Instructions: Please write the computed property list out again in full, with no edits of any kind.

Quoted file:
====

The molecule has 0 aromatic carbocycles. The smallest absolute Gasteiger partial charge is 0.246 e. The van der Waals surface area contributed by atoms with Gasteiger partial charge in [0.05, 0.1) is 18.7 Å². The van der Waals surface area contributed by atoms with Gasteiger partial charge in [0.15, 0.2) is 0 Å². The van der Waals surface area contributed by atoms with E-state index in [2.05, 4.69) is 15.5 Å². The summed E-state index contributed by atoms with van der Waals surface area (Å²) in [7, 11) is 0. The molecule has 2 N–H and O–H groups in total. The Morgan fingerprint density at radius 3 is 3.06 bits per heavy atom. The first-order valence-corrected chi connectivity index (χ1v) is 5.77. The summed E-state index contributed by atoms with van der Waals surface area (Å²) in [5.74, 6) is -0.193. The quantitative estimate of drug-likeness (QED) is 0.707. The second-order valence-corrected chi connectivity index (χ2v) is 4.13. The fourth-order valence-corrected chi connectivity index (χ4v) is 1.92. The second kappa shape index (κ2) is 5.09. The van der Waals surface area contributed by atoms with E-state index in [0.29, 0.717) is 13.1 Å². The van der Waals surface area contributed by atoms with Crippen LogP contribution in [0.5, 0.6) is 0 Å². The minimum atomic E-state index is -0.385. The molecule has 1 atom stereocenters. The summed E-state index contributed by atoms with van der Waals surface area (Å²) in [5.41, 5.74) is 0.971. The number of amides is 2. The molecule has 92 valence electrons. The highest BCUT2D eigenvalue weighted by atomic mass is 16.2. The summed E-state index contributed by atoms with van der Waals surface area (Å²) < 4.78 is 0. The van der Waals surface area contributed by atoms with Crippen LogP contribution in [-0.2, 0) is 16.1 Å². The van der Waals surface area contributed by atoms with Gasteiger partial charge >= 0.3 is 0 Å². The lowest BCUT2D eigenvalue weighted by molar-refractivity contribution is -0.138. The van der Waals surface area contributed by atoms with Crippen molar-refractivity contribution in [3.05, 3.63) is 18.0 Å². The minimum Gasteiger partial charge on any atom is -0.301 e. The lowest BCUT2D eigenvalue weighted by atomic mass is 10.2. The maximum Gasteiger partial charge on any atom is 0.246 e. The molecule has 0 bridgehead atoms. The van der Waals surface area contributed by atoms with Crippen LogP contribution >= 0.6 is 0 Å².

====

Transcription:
The molecule has 0 aromatic carbocycles. The smallest absolute Gasteiger partial charge is 0.246 e. The van der Waals surface area contributed by atoms with Gasteiger partial charge in [0.05, 0.1) is 18.7 Å². The van der Waals surface area contributed by atoms with Gasteiger partial charge in [0.15, 0.2) is 0 Å². The van der Waals surface area contributed by atoms with E-state index in [2.05, 4.69) is 15.5 Å². The summed E-state index contributed by atoms with van der Waals surface area (Å²) in [7, 11) is 0. The molecule has 2 N–H and O–H groups in total. The Morgan fingerprint density at radius 3 is 3.06 bits per heavy atom. The first-order valence-corrected chi connectivity index (χ1v) is 5.77. The summed E-state index contributed by atoms with van der Waals surface area (Å²) in [5.74, 6) is -0.193. The quantitative estimate of drug-likeness (QED) is 0.707. The second-order valence-corrected chi connectivity index (χ2v) is 4.13. The fourth-order valence-corrected chi connectivity index (χ4v) is 1.92. The second kappa shape index (κ2) is 5.09. The van der Waals surface area contributed by atoms with E-state index in [0.29, 0.717) is 13.1 Å². The van der Waals surface area contributed by atoms with Crippen LogP contribution in [0.5, 0.6) is 0 Å². The minimum atomic E-state index is -0.385. The molecule has 1 atom stereocenters. The summed E-state index contributed by atoms with van der Waals surface area (Å²) in [5.41, 5.74) is 0.971. The number of amides is 2. The molecule has 92 valence electrons. The highest BCUT2D eigenvalue weighted by atomic mass is 16.2. The summed E-state index contributed by atoms with van der Waals surface area (Å²) < 4.78 is 0. The van der Waals surface area contributed by atoms with Crippen LogP contribution in [-0.2, 0) is 16.1 Å². The van der Waals surface area contributed by atoms with Gasteiger partial charge >= 0.3 is 0 Å². The lowest BCUT2D eigenvalue weighted by molar-refractivity contribution is -0.138. The van der Waals surface area contributed by atoms with Crippen molar-refractivity contribution in [3.05, 3.63) is 18.0 Å². The minimum Gasteiger partial charge on any atom is -0.301 e. The lowest BCUT2D eigenvalue weighted by atomic mass is 10.2. The maximum Gasteiger partial charge on any atom is 0.246 e. The molecule has 0 bridgehead atoms. The van der Waals surface area contributed by atoms with Crippen LogP contribution >= 0.6 is 0 Å².